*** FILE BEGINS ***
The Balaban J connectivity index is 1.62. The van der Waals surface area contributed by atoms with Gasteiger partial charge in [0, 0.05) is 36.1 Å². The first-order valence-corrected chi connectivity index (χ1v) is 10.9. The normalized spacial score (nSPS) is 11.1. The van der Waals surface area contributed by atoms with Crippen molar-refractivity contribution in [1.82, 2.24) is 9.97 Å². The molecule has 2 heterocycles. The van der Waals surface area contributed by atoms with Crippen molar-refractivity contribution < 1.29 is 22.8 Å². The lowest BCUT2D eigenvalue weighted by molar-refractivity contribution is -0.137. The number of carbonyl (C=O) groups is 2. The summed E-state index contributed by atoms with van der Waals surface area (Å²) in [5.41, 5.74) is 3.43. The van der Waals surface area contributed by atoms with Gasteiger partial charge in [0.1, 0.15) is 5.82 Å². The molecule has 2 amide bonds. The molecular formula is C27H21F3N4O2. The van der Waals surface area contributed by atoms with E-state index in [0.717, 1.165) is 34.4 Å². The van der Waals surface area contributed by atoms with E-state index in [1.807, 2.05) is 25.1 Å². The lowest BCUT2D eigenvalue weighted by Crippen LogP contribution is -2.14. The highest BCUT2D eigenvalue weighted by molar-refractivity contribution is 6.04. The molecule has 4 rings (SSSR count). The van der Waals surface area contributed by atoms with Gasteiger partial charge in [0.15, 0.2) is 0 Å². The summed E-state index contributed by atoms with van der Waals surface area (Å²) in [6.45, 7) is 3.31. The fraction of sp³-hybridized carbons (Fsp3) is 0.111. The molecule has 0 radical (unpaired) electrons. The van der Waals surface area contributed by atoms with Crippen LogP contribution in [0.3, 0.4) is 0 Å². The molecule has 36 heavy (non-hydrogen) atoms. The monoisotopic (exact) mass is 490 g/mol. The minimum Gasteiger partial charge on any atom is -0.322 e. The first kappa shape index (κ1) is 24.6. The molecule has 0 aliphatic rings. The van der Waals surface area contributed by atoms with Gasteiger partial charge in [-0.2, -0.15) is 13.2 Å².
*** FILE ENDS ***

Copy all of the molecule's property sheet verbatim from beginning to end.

The Balaban J connectivity index is 1.62. The van der Waals surface area contributed by atoms with Gasteiger partial charge in [0, 0.05) is 36.1 Å². The first-order valence-corrected chi connectivity index (χ1v) is 10.9. The normalized spacial score (nSPS) is 11.1. The van der Waals surface area contributed by atoms with Crippen molar-refractivity contribution in [1.82, 2.24) is 9.97 Å². The molecule has 2 heterocycles. The van der Waals surface area contributed by atoms with Crippen molar-refractivity contribution < 1.29 is 22.8 Å². The lowest BCUT2D eigenvalue weighted by molar-refractivity contribution is -0.137. The number of carbonyl (C=O) groups is 2. The summed E-state index contributed by atoms with van der Waals surface area (Å²) in [5.41, 5.74) is 3.43. The van der Waals surface area contributed by atoms with Gasteiger partial charge in [0.1, 0.15) is 5.82 Å². The molecule has 2 amide bonds. The molecular formula is C27H21F3N4O2. The van der Waals surface area contributed by atoms with E-state index in [0.717, 1.165) is 34.4 Å². The van der Waals surface area contributed by atoms with E-state index in [1.807, 2.05) is 25.1 Å². The lowest BCUT2D eigenvalue weighted by Crippen LogP contribution is -2.14. The highest BCUT2D eigenvalue weighted by molar-refractivity contribution is 6.04. The molecule has 4 rings (SSSR count). The van der Waals surface area contributed by atoms with Gasteiger partial charge in [0.15, 0.2) is 0 Å². The summed E-state index contributed by atoms with van der Waals surface area (Å²) in [6.45, 7) is 3.31. The fraction of sp³-hybridized carbons (Fsp3) is 0.111. The molecule has 0 radical (unpaired) electrons. The van der Waals surface area contributed by atoms with Crippen LogP contribution in [0.3, 0.4) is 0 Å². The molecule has 36 heavy (non-hydrogen) atoms. The monoisotopic (exact) mass is 490 g/mol. The minimum Gasteiger partial charge on any atom is -0.322 e. The first kappa shape index (κ1) is 24.6. The molecule has 0 aliphatic rings. The van der Waals surface area contributed by atoms with Gasteiger partial charge in [-0.2, -0.15) is 13.2 Å².